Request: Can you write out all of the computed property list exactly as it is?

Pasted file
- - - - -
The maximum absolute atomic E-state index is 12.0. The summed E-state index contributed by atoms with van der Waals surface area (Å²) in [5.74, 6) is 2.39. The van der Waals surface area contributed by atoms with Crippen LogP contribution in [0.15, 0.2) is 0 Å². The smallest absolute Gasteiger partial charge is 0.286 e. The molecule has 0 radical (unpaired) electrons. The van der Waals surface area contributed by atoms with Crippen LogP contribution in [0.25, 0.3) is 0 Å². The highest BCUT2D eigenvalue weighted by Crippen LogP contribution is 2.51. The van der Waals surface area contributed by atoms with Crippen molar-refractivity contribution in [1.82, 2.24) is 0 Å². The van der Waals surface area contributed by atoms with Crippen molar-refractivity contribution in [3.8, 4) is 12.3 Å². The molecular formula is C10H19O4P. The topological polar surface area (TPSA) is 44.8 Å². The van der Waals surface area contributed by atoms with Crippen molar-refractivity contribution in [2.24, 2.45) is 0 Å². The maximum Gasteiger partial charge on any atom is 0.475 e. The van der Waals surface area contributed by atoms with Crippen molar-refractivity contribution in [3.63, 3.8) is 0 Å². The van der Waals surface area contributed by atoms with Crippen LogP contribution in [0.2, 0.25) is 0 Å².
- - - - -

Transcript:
The maximum absolute atomic E-state index is 12.0. The summed E-state index contributed by atoms with van der Waals surface area (Å²) in [5.74, 6) is 2.39. The van der Waals surface area contributed by atoms with Crippen LogP contribution in [0.15, 0.2) is 0 Å². The smallest absolute Gasteiger partial charge is 0.286 e. The molecule has 0 radical (unpaired) electrons. The van der Waals surface area contributed by atoms with Crippen LogP contribution in [0.25, 0.3) is 0 Å². The highest BCUT2D eigenvalue weighted by Crippen LogP contribution is 2.51. The van der Waals surface area contributed by atoms with Crippen molar-refractivity contribution in [1.82, 2.24) is 0 Å². The van der Waals surface area contributed by atoms with Crippen molar-refractivity contribution in [3.8, 4) is 12.3 Å². The molecular formula is C10H19O4P. The topological polar surface area (TPSA) is 44.8 Å². The van der Waals surface area contributed by atoms with Crippen molar-refractivity contribution in [2.24, 2.45) is 0 Å². The maximum Gasteiger partial charge on any atom is 0.475 e. The van der Waals surface area contributed by atoms with Crippen molar-refractivity contribution in [3.63, 3.8) is 0 Å². The van der Waals surface area contributed by atoms with Crippen LogP contribution in [0.2, 0.25) is 0 Å².